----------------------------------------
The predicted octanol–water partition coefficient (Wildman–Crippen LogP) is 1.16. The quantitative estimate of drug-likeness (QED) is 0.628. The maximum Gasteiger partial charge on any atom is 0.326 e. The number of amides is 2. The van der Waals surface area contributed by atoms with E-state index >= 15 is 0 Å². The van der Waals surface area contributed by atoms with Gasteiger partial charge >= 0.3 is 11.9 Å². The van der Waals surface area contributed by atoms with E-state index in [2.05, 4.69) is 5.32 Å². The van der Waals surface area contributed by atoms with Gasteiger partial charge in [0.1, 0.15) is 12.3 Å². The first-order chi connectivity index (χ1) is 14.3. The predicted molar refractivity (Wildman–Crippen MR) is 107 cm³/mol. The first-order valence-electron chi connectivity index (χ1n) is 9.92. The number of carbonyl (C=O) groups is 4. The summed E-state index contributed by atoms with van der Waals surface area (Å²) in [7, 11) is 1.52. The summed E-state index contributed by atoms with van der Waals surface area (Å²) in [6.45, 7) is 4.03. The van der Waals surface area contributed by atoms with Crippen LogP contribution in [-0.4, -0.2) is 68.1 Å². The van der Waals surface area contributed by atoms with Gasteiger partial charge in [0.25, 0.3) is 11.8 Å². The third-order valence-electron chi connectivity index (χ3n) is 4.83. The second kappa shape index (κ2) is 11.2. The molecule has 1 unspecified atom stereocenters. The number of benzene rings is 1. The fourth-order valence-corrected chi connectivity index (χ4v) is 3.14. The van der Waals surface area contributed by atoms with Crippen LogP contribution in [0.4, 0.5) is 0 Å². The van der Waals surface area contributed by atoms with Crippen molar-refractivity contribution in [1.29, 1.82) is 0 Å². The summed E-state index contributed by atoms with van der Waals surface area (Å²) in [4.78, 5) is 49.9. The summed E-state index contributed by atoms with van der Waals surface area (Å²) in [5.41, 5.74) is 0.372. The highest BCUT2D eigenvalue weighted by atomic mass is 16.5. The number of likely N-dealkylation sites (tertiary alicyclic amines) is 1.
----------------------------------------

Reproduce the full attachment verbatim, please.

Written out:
The predicted octanol–water partition coefficient (Wildman–Crippen LogP) is 1.16. The quantitative estimate of drug-likeness (QED) is 0.628. The maximum Gasteiger partial charge on any atom is 0.326 e. The number of amides is 2. The van der Waals surface area contributed by atoms with E-state index >= 15 is 0 Å². The van der Waals surface area contributed by atoms with Gasteiger partial charge >= 0.3 is 11.9 Å². The van der Waals surface area contributed by atoms with E-state index in [2.05, 4.69) is 5.32 Å². The van der Waals surface area contributed by atoms with Gasteiger partial charge in [0.1, 0.15) is 12.3 Å². The first-order chi connectivity index (χ1) is 14.3. The predicted molar refractivity (Wildman–Crippen MR) is 107 cm³/mol. The first-order valence-electron chi connectivity index (χ1n) is 9.92. The number of carbonyl (C=O) groups is 4. The summed E-state index contributed by atoms with van der Waals surface area (Å²) in [7, 11) is 1.52. The summed E-state index contributed by atoms with van der Waals surface area (Å²) in [6.45, 7) is 4.03. The van der Waals surface area contributed by atoms with Crippen LogP contribution in [-0.4, -0.2) is 68.1 Å². The van der Waals surface area contributed by atoms with Gasteiger partial charge in [0.25, 0.3) is 11.8 Å². The third-order valence-electron chi connectivity index (χ3n) is 4.83. The second kappa shape index (κ2) is 11.2. The molecule has 1 unspecified atom stereocenters. The number of benzene rings is 1. The fourth-order valence-corrected chi connectivity index (χ4v) is 3.14. The van der Waals surface area contributed by atoms with Crippen LogP contribution in [0.4, 0.5) is 0 Å². The van der Waals surface area contributed by atoms with Crippen molar-refractivity contribution in [1.29, 1.82) is 0 Å². The summed E-state index contributed by atoms with van der Waals surface area (Å²) in [4.78, 5) is 49.9. The summed E-state index contributed by atoms with van der Waals surface area (Å²) in [5.41, 5.74) is 0.372. The highest BCUT2D eigenvalue weighted by atomic mass is 16.5. The number of likely N-dealkylation sites (tertiary alicyclic amines) is 1.